Retrofuturistic Typefaces

One of the most widely-used and recognizable tools designers have used to convey technological innovation over the last 55 years is MICR-inspired typography. An acronym for Magnetic Ink Character Recognition, the original MICR font was developed at Stanford University and General Electric Computer Laboratory in the mid–1950s in the hopes that banks could use it to automate their check processing systems. That font, E-13B, allowed numbers to be scanned quickly, saving banks time and money. Its effectiveness resulted in the American Bankers Association (ABA) formally adopting E-13B in 1958, and by 1962, it was in widespread use.

Example of MICR font
MICR E-13B, 1958

By the mid–1960s, the first derivative versions were created by two different designers at almost the exact same time, suggesting a zeitgeist brought on by technology’s infiltration of daily life. Leo Maggs, who was living in England, is often cited as the first to create a MICR-inspired typeface between 1964–1965, which he called Westminster; but Franco Grignani in Italy developed his own version from 1964–1965 as well. Though they each assumed many of the same visual cues that defined E-13B, they were not machine-readable and, of course, were not intended to be.

Leo Maggs was working for the Hazell Sun Group’s design studio in London in the mid–1960s when he was asked by his boss, Peter Newbolt, to create a “futuristic” headline for the title of a magazine article. (The magazine was About the House, produced for Friends of Covent Garden Opera House.) According to Maggs, from an interview with Mercer Design, “Only a few words were needed, and I opted to draw them in caps based on the MICR system. Having completed the task to everyone’s satisfaction, I decided to complete the alphabet in my spare time. Ever an admirer of Eric Gill’s typeface designs, I based mine on the classic proportions of Gill Sans.” 

Maggs took his finished design to Letraset, which turned it down on the basis that it was “commercially unviable,” though several years later it released a similar version called Data 70. Westminster was eventually picked up by London-based Photoscript Ltd. and began showing up on film posters (Sebastian, 1968), books (Architecture 2000: Predictions and Methods, 1971), and album covers (The End of the Game by Peter Green, 1970).

Album cover the The End of the Game by Peter Green
The End of the Game by Peter Green, 1971;
Typeface: Westminster by Leo Maggs;
Via Fonts in Use

Franco Grignani, meanwhile, had developed a type treatment for the cover of Advertising in Italy in 1964. In an interview posted at AIAP, Grignani stated that the custom lettering was inspired by “IBM numbers” and “magnetic inks.” Since he did not create an entire typeface—instead, only the letters needed explicitly for the title—it is unlikely that he gave it the name Gemini, which is how it is referred to today. Grignani recalled, “In 1966, these characters were taken up in America, transferred to photocomposition, and immediately applied to the futuristic titling in thousands of publications.” Therefore, it is safe to assume that the American company that used Grignani’s design gave it the name Gemini, which, unsurprisingly, was also the name of NASA’s human spaceflight program from 1965 to 1966.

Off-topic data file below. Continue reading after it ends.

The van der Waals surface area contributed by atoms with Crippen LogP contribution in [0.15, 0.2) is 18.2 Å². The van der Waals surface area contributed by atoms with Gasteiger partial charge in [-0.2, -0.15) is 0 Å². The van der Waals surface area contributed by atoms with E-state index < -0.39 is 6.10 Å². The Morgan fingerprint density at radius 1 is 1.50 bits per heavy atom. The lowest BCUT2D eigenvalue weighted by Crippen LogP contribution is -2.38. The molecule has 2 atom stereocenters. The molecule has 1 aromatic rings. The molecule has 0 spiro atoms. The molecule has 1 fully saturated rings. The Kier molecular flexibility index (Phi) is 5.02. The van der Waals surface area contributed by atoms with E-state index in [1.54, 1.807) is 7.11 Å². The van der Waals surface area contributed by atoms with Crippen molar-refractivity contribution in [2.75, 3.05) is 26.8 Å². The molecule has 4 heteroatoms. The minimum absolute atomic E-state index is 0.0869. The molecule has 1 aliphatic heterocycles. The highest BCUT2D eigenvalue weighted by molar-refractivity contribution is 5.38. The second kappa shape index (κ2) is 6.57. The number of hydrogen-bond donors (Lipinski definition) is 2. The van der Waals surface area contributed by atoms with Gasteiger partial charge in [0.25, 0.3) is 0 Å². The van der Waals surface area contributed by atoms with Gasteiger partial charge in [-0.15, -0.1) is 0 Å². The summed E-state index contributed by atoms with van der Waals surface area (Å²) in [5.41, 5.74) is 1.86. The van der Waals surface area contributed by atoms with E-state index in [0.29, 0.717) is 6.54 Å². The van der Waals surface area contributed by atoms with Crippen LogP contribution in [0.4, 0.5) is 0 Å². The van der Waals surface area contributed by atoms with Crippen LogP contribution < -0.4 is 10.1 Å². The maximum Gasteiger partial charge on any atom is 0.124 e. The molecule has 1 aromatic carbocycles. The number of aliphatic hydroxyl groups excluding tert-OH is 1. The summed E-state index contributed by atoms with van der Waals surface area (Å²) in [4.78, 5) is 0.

Cover of Advertising in Italy by Franco Grignani
Advertising in Italy, 1965;
Typeface: Gemini by Franco Grignani

Looking back, it’s a bit ironic that a font developed for something as mundane as automatic check processing would be appropriated by countless designers as the go-to signifier of sexy futuristic concepts. Still, for about a decade, from the mid–1960s to the mid–’70s, these fonts were widely used for the titles of sci-fi films, books, posters, and anywhere else an association with technology was needed. At a certain point, the scales tipped, and they became “retrofuturistic,” at which point their appearance suggested a knowing wink or tip of the hat to an already outdated vision of the future. During their brief heyday, however, Westminster and Gemini were joined by a host of other MICR-inspired fonts that infiltrated pop culture, including Amelia by Stanley Davis; Countdown by Colin Brignall; Moore Computer by James H. Moore; Data 70 by Bob Newman; and Orbit-B by Stan Biggenden.

Book cover for I Sing the Body Electric by Ray Bradbury
I Sing the Body Electric! by Ray Bradbury, 1971;
Typeface: Amelia by Stanley Davis;
Via Fonts In Use
Byte Magazine cover
Byte magazine, 1977;
Typeface: Countdown by Colin Brignall

Given the widespread use of MICR-inspired fonts, the release of Sagittarius by Hoefler&Co. comes as a breath of fresh air. It possesses only the slightest trace of the ham-fisted retrofuturism we’ve come to associate with pulpy sci-fi novels and techno-utopian nightmares. Additionally, type designer Jonathan Hoefler wanted his version to be more flexible. As explained on the Hoefler&Co. website, “In the interest of versatility, Sagittarius takes a different approach: its letters make only oblique digital references in order to remain open to other interpretations. For projects that demand louder overtones of science fiction, the fonts include a number of kinds of digital flotsam that designers can incorporate, by degrees, at their own discretion.” This flotsam includes symbols that look like bits of barcode and various other ornaments that dovetail nicely with the streamlined alphabetic characters. Without these stylistic extras, Sagittarius could easily be applied to neutral, non-technology applications, including the “beauty and wellness aisle,” as Hoefler&Co. points out. With this in mind, the future has never looked so bright.

Type specimen for Hoefler Saggitarius
Sagittarius by Hoefler&Co.